The Icon is not a ‘holy picture’ designed to increase piety. Neither is an icon something spiritual in itself, as it does not depict “God” in general. The icon is a dogmatic expression of a theological truth. It is, therefore, not variable as artists would claim by ‘artistic license’ – a term I, as an artist, have always found to be a cop out for lack of talent or lack of vision.
Just as one cannot translate the Bible any old way one wishes to and still remain true to the text, one cannot paint an icon any old way one wishes to and still remain true to the prototype.


"Come higher up and further in!"

I've long been fascinated by the concept of a door or other opening between this world and another, better more magical, more significant world. It appears too many times to count in mythology and children's stories. I've described my own spiritual efforts with the metaphor of a lifelong search for the Door to Narnia. Many times Narnia uses this image of a magical door - that opens only at the will of Aslan and not yours - that allows you to leave this ordinary, uninteresting and unimportant world behind and go to spend time in the more real, more beautiful and often more perilous world of Narnia. This is a world where the stakes of life are incalculably higher because the Realness there is incalculably more real.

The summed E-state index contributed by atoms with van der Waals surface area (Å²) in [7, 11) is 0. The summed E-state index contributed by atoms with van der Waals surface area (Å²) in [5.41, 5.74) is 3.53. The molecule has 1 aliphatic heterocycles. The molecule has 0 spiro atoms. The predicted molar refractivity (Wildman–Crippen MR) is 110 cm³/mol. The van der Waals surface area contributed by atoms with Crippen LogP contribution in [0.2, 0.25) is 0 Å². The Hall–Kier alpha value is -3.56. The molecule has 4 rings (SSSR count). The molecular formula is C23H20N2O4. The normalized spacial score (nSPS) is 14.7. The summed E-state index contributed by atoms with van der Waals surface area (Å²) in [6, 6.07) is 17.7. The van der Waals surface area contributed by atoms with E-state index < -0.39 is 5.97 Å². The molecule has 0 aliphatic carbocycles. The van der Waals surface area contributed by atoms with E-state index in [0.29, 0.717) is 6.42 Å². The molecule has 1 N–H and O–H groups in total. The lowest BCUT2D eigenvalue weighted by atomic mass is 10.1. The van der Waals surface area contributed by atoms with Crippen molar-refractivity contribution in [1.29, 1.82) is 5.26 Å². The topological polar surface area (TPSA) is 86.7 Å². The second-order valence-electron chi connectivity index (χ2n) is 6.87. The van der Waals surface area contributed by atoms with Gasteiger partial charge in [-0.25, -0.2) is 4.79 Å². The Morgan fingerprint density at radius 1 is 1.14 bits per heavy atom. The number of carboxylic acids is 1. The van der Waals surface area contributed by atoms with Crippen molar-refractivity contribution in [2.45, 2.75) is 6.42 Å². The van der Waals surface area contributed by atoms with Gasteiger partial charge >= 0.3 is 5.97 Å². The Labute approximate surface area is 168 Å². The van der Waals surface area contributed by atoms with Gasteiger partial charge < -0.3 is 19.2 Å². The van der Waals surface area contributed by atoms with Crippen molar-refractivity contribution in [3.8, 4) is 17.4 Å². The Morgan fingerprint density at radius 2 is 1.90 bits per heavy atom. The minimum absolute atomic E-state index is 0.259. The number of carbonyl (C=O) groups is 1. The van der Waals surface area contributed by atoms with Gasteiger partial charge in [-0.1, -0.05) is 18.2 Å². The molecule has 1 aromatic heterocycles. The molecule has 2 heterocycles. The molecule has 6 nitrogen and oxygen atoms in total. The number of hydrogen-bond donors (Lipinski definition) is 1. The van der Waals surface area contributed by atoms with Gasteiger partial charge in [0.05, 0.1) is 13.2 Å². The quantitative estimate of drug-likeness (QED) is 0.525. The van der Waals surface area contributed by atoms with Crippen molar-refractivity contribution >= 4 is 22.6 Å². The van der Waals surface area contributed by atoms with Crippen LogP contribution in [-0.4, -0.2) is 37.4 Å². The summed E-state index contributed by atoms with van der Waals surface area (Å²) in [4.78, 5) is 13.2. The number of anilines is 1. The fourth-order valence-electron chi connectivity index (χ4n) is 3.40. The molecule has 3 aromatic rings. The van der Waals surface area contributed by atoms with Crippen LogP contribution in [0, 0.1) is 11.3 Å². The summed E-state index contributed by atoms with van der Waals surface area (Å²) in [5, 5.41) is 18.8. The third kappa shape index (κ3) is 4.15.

And if you get to go there, the more-realness of that world changes you to become more real yourself. The very air of Narnia has magical properties, bringing out the best, the bravest, strongest and most noble aspects of our characters, allowing you to achieve great feats of sacrifice and self-conquest. Once this air has worked on you for a while you are altered interiorly, making it possible for you to pursue the adventure that Aslan sends, whatever it may be and however difficult. And once you have been there and returned, you will never see this world the same way again - you will have been changed forever. Even if you fail, even if, as sometimes happens, you betray that change and try to forget it, even if you turn your back on it willingly to embrace the old world and the old you as you were before, it will never leave you. You will never be able to un-know what you know.